Your kids have come back from school with…oh no…head lice! How did they get this? This is most of the time the first question that pops into people’s minds when confronted to this situation: how do you get head lice?

There are a lot of myths and beliefs that surround head lice, some of them are still deeply rooted. Here are some hard facts as well as some answers to common questions regarding the transmission and causes of head lice.

How do head lice spread?

Head lice are tiny insects that have 3 pairs of legs but cannot jump nor hop, they can only crawl. They have no wings so they cannot fly either. Head lice spread through direct head-to-head contact, more exactly hair-to-hair contact between two persons, one of them being already infested with lice. This is the number 1 transmission mode of head lice, and this mode by far outweighs other head lice transmission modes.

Who can we get head lice from?

As said previously, you can get head lice from another infested person. Not from pets, only from humans. When parents discover that their child has head lice, they frequently look for the “dirty child on the block”, someone to blame. They just can’t believe that these dirty insects have made their way to their home. This is a very human reaction. Almost everyone has this reaction.

The fact is that it is impossible to determine who has infested your child, because head lice do not prefer one head to another, and they are not a sign of uncleanliness, so they can really come from anyone among children’s classmates or friends.

Of course there are families that will not tackle the problem and will not treat their kids, who will end up having head lice all the time, and who will contaminate other children. This is why you will want to do your best to prevent your children from getting head lice in periods of active infestations at school. And in spite of what you can read quite often, preventing head lice is actually possible in some way.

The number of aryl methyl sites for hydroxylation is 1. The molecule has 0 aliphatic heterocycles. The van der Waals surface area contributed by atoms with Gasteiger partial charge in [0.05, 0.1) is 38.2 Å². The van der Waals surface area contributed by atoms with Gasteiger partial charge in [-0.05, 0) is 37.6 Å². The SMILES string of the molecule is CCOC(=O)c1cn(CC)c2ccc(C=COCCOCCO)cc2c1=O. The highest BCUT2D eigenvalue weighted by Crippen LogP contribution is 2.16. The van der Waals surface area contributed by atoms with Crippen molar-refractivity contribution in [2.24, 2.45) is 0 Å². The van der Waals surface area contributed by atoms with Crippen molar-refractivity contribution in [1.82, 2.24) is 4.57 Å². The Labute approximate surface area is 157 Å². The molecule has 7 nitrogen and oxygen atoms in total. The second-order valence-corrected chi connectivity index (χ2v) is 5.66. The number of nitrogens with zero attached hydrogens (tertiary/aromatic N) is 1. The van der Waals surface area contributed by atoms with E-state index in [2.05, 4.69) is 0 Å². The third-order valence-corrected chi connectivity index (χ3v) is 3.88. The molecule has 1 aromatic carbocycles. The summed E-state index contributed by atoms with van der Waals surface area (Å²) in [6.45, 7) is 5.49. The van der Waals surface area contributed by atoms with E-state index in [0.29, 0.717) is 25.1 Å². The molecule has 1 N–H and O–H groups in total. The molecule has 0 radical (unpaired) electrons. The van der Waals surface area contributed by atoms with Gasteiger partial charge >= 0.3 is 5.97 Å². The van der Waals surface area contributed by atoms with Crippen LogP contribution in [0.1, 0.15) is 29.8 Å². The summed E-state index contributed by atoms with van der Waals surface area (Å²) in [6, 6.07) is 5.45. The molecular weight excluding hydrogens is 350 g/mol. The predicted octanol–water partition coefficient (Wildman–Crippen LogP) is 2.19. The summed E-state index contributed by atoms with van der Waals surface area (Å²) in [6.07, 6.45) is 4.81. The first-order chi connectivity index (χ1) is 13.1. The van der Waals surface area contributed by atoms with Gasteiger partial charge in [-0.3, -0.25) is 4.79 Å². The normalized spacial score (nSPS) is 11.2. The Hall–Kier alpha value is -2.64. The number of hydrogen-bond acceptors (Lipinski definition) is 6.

Can you get head lice through personal belongings?

It is possible to get head lice through shared hats, hair bands, scarves, combs, brushes, or any belonging that come into contact with the hair, such as bedding and pillows. This is possible to get lice through these items, but this is not the main way head lice spread.

All other sources of head lice transmission are myths much more than facts. Actually, according to the Harvard School of Public Health,

shared helmets and headphones in schools or recreational settings may rarely and transiently harbor an occasional louse or nit […]. Shared lockers or coat hooks probably pose even less risk as sources of contamination. Any lice or nits that might detach in a swimming pool would likely be removed by the pool filter or should otherwise perish before they have a chance to contact a person.

Do girls get head lice more often than boys because of their long hair?

Well this is also a myth, and unfortunately there are still many people out there spreading the word that girls get head lice because they have long hair. Long hair does not increase your chances of getting head lice and it is not a cause of head lice transmission.

The only difficulty that long hair poses is that it is harder to find adult lice and their eggs in long hair. This is why we hear often that long hair is a paradise for head lice. This means that they have more chances to escape treatment than if they would live on a scalp of someone who has short hair.